Twenty years after his previous film, reclusive director Terrence Malick recruits an all-star cast to tell the story of how the US infantry took the Pacific island of Guadalcanal in 1942. Moody and majestic, this is a true epic, with moments of quiet contemplation giving way to spectacular, ear-splitting battles. Sean Penn, Jim Caviezel, John Travolta, George Clooney, Adrien Brody, Nick Nolte and John Cusack are just a few of the names on the impressive roll-call.
Great acting from a star-studded ensemble cast illuminates this philosophical war film that examines, in sonorous voice-over, the meaning of it all, and how 'this great evil' that was World War Two came into being.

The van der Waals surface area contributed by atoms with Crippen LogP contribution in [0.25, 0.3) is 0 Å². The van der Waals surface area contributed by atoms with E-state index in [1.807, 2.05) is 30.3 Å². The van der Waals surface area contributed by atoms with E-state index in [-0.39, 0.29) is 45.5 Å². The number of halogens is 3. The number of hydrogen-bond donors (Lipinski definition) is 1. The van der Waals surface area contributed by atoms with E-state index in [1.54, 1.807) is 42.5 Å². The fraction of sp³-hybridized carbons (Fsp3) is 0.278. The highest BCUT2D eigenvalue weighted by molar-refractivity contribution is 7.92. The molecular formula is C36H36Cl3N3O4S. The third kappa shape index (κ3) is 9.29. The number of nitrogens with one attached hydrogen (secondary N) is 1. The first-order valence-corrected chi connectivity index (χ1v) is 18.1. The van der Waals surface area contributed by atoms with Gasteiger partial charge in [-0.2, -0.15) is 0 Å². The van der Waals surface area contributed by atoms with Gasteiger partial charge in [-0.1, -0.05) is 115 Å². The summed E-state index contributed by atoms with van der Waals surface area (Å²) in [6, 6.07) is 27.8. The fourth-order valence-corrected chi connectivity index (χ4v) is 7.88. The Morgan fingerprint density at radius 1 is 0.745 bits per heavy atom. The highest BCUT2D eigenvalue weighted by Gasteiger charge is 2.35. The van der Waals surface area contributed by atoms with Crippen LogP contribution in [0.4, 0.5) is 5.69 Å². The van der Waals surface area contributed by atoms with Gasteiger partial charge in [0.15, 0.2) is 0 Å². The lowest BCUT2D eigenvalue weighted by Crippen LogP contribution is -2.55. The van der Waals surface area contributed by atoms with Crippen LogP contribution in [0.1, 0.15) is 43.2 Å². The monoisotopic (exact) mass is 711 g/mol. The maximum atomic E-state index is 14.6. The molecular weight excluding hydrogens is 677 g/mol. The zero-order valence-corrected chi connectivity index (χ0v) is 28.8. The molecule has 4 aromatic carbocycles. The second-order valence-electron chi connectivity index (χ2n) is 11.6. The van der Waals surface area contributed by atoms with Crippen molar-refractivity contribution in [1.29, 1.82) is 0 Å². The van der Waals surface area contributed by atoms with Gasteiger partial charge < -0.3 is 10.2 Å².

In the images of the film, director Terrence Malick seeks to give an impression of conflict and of paradise lost; but, at 175 minutes, the approach makes this a long slog, even if restless mainstream audiences will find the film consistently redeemed by the quality of its performances, especially those of Sean Penn, Nick Nolte and the less well-known Elias Koteas.
Just when you think it's all over, though, the story goes on for another half-hour, so that one of the major characters can fly against his beliefs and get himself killed.